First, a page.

I am so irked. I have a horse for sale on Dreamhorse. The last of my horses in training. His name is Pete. He's really cool. I just had some wahoo call and ask about my horse. He asked all the normal questions. He said he was green, but he rode with a trainer. I asked who the trainer was. He wouldn't tell me. He asked some fairly inept questions for someone who has a competent trainer helping them. I offered to talk to the trainer. He didn't want me to do that. Then, sight unseen he makes an offer that is $5000 less his price.
I told him that I don't barter with people who haven't even seen the horse. Then I said something about good luck with your search and hung up. Was he legit? Was he somebody trying to take advantage of the current market? I don't know or care. I had the feeling he was a scammer. Be careful out there when you're selling horses folks. I'd rather keep feeding them.

Thursday, November 6, 2008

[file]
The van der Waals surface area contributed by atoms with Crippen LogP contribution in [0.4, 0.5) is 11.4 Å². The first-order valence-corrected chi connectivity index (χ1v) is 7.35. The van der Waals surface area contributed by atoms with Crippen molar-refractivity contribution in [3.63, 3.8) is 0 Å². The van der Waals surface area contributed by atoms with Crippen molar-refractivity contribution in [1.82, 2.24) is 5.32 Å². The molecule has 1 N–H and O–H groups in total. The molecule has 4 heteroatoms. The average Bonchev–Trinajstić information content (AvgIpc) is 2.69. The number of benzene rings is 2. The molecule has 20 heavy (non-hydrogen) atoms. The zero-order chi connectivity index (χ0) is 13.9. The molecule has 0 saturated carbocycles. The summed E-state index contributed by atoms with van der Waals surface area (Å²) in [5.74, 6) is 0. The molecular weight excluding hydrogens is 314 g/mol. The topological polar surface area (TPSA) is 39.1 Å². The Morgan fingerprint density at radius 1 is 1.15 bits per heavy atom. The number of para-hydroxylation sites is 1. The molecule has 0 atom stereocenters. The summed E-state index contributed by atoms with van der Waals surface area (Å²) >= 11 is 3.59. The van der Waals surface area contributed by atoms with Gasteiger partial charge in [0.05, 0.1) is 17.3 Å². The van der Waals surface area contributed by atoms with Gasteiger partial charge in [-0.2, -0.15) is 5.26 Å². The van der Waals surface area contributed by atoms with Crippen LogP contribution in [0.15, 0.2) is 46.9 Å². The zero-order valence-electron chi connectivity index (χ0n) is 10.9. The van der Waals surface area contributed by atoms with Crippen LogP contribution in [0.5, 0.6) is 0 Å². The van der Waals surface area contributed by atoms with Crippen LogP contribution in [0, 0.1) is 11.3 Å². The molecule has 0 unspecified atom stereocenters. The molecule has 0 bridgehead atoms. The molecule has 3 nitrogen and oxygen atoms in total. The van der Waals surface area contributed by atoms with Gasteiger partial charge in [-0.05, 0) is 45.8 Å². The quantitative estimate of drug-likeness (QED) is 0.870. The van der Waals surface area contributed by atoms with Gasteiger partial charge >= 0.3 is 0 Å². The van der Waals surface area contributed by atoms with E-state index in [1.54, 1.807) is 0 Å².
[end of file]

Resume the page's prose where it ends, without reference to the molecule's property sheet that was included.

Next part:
Channel Matt Dillon

I had this long, detailed explanation of over and under rein use and a neck reining segment. My computer crashed and I lost most of it. I stomped off in a sulk, come back and Laura has beat me to it. Well, your going to get it anyway.....
Kel said- The problem is he is LAZY, LAZY, LAZY. He always has been. Even as a 2 year old, you could put leg on him and he just grunts at you. You put a spur on him, and he grunts at you, you really put a spur on him and he grunts at you. He will move, but there is no "try" there and he just can't wait to stop. And stop he can! He stops nice, his transitions from fast to slow are awesome, but getting to the fast or turnarounds, etc is ugly and lazy. No energy at all. The trainer said that I needed bigger spurs and only use them if I really meant it and then really mean it. I bought a pair of rock grinders and did just that, it gets him going for about 20 seconds. Then you can just feel him deflate and the energy just fades away.

Kel- First off. A good reiner spends his life hoping he can stop. So this is a GOOD thing you have going here. Remember that.